Thanksgiving this year looked different for so many families. At my house in the Finger Lakes Region of New York, things seemed a bit more stressful than usual, as I tried to lean in to the whole idea of an alternative Thanksgiving. My two boys, now 16 and 18, have never really enjoyed the typical Thanksgiving meal. Turkey? Gross. Stuffing? Nope. Potatoes? They prefer them fried in hot oil with salt and ketchup. Pie? It depends on the kind.
When it was clear there would be no traveling and no hosting of any visitors this year, I took it as a free pass to skip everything traditional about the holiday. I didn’t buy a turkey, or pull out the recipe cards, or make my usual Martha Stewart-inspired tablescape. Instead, I poured all of my domestic energy into producing a half-way decent Zoom call for my side of the family. My two sisters, nieces and one nephew all live in New England. My parents live in Florida. Thanksgiving isn’t usually our holiday to gather together, so this was going to be quite the departure for all of us. Everyone was staying home.
The only challenge was what to do about my mother-in-law and her husband. We live in the same town and have pretty much celebrated every milestone this year with them. Easter, her 80th birthday, Mother’s Day, the boys’ birthdays, high school parking lot graduation, and every other occasion that could be marked by an outdoor gathering on our deck or at a local restaurant. There have been a few indoor gatherings together since March, and those were usually brief and purposeful (applying hair color, for example).
And while ours might not be seen as the perfect pandemic behavior, gathering outdoors seemed safe enough. The positivity rate in our county had been relatively low since the beginning, especially when compared to New York City. But all that has changed.
We are firmly in New York’s orange zone and things are shutting down. My teenagers are still working their part-time jobs, though, and one of them ran a cross country race with runners from multiple schools the Saturday before Thanksgiving.
It’s because of that race, and this video by MSNBC’s Rachel Maddow, that I told my in-laws I did not think it was a good idea to share a meal indoors on Thanksgiving. “Maybe we can gather by the firepit and enjoy bowls of chili instead?”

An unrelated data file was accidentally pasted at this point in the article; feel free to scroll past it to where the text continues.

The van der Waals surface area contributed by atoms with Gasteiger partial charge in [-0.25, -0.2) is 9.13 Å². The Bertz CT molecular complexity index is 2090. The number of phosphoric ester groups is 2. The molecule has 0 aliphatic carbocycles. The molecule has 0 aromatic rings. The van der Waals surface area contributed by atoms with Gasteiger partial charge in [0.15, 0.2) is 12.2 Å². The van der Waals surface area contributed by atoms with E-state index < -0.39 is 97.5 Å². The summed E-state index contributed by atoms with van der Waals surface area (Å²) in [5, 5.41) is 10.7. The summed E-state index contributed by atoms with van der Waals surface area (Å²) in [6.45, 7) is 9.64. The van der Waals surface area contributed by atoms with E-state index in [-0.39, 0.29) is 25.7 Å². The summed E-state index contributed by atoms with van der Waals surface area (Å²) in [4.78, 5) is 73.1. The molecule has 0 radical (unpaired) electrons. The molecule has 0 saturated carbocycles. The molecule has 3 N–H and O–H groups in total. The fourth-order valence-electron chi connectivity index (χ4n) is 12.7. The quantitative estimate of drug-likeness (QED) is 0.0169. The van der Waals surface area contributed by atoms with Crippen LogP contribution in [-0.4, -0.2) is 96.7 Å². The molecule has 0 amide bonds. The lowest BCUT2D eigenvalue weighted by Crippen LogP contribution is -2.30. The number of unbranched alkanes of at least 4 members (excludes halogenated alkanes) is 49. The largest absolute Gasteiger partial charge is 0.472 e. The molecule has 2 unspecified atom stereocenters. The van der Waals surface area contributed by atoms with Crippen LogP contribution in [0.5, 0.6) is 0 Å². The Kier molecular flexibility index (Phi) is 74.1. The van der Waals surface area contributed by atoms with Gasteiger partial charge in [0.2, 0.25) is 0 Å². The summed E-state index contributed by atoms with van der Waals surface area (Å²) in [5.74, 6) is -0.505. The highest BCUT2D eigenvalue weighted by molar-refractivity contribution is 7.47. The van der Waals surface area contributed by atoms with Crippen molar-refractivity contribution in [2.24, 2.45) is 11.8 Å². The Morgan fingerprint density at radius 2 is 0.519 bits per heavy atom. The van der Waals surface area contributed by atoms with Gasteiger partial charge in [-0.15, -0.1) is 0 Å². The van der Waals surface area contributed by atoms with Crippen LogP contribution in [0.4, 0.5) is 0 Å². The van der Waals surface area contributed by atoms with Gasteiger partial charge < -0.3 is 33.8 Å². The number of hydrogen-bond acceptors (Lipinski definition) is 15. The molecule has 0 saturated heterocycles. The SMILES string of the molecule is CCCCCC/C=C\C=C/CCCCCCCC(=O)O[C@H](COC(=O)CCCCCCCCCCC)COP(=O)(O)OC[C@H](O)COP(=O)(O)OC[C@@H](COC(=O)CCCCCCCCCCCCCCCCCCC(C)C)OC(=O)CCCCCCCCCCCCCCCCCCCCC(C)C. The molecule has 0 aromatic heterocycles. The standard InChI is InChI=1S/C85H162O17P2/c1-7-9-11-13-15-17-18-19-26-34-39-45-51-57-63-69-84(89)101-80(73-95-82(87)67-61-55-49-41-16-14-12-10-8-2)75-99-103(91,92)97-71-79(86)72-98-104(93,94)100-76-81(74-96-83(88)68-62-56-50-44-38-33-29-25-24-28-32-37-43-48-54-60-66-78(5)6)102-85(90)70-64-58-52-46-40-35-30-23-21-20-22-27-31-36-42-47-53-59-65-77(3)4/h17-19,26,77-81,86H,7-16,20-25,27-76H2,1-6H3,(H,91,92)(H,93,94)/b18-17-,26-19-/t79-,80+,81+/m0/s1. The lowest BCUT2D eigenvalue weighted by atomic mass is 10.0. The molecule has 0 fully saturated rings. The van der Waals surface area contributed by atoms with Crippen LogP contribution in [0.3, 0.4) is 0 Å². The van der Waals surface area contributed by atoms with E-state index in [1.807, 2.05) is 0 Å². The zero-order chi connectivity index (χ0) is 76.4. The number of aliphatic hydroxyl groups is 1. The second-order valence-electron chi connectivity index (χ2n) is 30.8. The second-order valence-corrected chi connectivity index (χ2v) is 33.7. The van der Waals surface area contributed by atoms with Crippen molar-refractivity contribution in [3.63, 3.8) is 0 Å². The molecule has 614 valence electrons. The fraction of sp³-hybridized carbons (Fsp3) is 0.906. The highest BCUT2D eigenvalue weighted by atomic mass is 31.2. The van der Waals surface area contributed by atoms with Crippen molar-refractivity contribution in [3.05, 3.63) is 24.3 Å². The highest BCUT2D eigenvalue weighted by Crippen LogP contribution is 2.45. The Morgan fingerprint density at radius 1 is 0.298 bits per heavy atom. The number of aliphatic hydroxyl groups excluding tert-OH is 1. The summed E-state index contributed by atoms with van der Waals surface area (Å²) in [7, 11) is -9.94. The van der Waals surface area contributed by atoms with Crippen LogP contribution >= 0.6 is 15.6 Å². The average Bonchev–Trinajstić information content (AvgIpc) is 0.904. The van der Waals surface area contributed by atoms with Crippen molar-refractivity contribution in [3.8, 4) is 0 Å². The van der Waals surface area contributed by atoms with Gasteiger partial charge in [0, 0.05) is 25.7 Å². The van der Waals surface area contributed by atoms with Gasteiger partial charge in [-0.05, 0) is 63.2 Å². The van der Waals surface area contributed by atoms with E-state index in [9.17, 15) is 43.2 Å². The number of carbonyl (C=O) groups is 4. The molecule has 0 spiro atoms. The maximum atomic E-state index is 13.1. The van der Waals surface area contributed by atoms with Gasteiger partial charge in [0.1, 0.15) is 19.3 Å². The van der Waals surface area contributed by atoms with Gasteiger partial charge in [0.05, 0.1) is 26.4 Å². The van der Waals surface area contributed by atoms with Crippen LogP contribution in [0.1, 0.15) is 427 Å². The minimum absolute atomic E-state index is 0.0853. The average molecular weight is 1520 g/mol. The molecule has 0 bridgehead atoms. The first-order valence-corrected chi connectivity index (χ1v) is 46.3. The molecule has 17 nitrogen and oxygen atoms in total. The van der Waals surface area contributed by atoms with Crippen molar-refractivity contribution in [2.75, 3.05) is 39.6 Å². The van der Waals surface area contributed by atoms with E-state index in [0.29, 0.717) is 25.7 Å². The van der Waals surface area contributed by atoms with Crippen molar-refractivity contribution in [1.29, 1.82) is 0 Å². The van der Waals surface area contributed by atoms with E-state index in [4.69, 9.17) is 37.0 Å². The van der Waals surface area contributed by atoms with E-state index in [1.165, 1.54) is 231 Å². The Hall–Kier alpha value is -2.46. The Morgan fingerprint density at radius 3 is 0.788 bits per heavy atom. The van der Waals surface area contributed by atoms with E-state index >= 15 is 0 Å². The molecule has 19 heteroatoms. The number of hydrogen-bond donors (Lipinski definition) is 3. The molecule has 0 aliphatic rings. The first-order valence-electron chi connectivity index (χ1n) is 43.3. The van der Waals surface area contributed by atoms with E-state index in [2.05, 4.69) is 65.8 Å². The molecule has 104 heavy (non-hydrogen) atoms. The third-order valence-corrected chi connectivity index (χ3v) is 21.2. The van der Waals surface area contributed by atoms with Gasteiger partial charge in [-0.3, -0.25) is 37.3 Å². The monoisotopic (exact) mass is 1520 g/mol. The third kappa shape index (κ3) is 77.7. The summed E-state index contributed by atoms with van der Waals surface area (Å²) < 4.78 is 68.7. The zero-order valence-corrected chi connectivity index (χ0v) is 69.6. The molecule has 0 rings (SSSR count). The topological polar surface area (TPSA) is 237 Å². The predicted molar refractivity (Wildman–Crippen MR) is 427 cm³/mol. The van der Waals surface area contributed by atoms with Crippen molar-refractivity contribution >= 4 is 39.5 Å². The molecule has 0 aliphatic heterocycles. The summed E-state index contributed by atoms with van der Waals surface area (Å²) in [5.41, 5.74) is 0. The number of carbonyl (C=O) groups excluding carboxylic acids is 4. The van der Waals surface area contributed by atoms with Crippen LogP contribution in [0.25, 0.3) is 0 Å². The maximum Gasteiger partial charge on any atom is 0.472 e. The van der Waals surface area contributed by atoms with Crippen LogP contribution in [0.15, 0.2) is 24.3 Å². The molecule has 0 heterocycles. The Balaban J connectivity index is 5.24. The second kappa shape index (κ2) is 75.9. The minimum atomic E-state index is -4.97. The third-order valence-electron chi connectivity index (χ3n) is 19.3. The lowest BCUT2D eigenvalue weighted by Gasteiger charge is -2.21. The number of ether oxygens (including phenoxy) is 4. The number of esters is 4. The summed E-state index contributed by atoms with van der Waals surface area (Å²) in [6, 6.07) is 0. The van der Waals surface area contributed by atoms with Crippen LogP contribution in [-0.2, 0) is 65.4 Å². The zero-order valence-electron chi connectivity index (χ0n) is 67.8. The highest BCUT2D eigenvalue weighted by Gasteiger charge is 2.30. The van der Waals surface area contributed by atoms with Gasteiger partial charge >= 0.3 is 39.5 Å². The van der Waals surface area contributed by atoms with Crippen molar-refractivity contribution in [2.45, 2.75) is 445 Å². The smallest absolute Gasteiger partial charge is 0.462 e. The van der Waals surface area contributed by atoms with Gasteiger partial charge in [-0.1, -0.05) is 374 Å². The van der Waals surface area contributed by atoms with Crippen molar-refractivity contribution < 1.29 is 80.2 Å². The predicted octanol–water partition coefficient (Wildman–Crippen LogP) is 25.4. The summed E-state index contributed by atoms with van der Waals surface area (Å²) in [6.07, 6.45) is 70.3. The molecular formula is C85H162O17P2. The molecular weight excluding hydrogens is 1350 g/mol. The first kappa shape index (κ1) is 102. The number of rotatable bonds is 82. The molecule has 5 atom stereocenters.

Self-contained food in bowls. Blankets. Propane heater. Cornbread. Safe.
It all sounded like a solid plan. Zoom call with my family at 1 p.m. Firepit with his family at 2:30 p.m. Football at 4 p.m.
And then the text arrived from my mother, early on Thanksgiving Day. “Can’t find the link for the call…can you resend?”
I ask if she needs a test run, because clearly, she does, and soon I’m on my computer while simultaneously placing a Facetime call trying to troubleshoot. They are PC users. I’m on a Mac. I can’t help them find the application. I conference in my sister in New Hampshire who is also a PC user. We share screens. We ask questions. They finally see one of us but can’t master the grid view to see everyone at the same time.
Meanwhile, the chili is burning on the stove.
My husband comes at me with his phone to show me it will be raining at 2:30pm, the exact time our fireside outdoor gathering is scheduled to begin. I tell him to call his mother and try to push the start time later. She doesn’t answer her phone. Her husband doesn’t answer his. My sister can still be heard through my computer asking patiently, “Dad, do you see a blue icon with a video camera?” I take the chili off the stove and head to the shower. I would like to clean up before the actual call starts!
With a few seconds to spare before 1 p.m., I click on my family Zoom meeting link and virtual Thanksgiving begins. Quarantine bingo is pretty fun and so are the props I had sent to each household in advance. They all played along! My son brings me a glass of wine because he knows me so well. And then outside my window I hear the rain. Just as my husband and his phone had predicted.
As family commitment number one winds down, I start stressing about family commitment number two. My perfect fall outdoor setup has been foiled by the rain and my dining room is not at all set up to host a socially-distanced, well-ventilated gathering with anyone, least of all two people in their 80s. The kitchen is a full-on mess because I anticipated no indoor visitors.
I mute the Zoom, something I have become expert at in all these months working from home, and shout to my husband, “Did you get a hold of your mother yet? I think you should tell her to come later or we can bring food to her,” I say.
Wait. Hard stop. Tell an Italian mother not to come over on a holiday? My husband is firmly situated between a rock and a hard place.
The phone call did not go so well. At one point I hear her say something like, “Are we all supposed to stop living our lives?”
Yes. Yes we are. We are to stop living our lives temporarily so that we all have lives to live.
The next day I invited her to meet me for a walk. I felt terrible about how the day unfolded and how it ended, with us dropping food at her house. Outside with our masks on, I reinforced that the decision to not have her over was made not because we didn’t want to celebrate with her, but because it was the safest thing for her and her husband. I reminded her that my teens are out and about, at school and work, and because the number of cases is rising quickly here now, there a real possibility they will bring the virus into our home.
“What if the boys gave you the virus and you had to be in the hospital? Imagine if the proper care was not available because the hospitals were overloaded. We would all have to live with that guilt, knowing we could have made a smarter, better choice.”
“We are doing this for you, Nana,” I said.
“I understand,” she said. “I really do.”
Then she turned to me, eyes pleading above her mask, “So what does this mean for Christmas?”
And with that I suggested we keep on walking.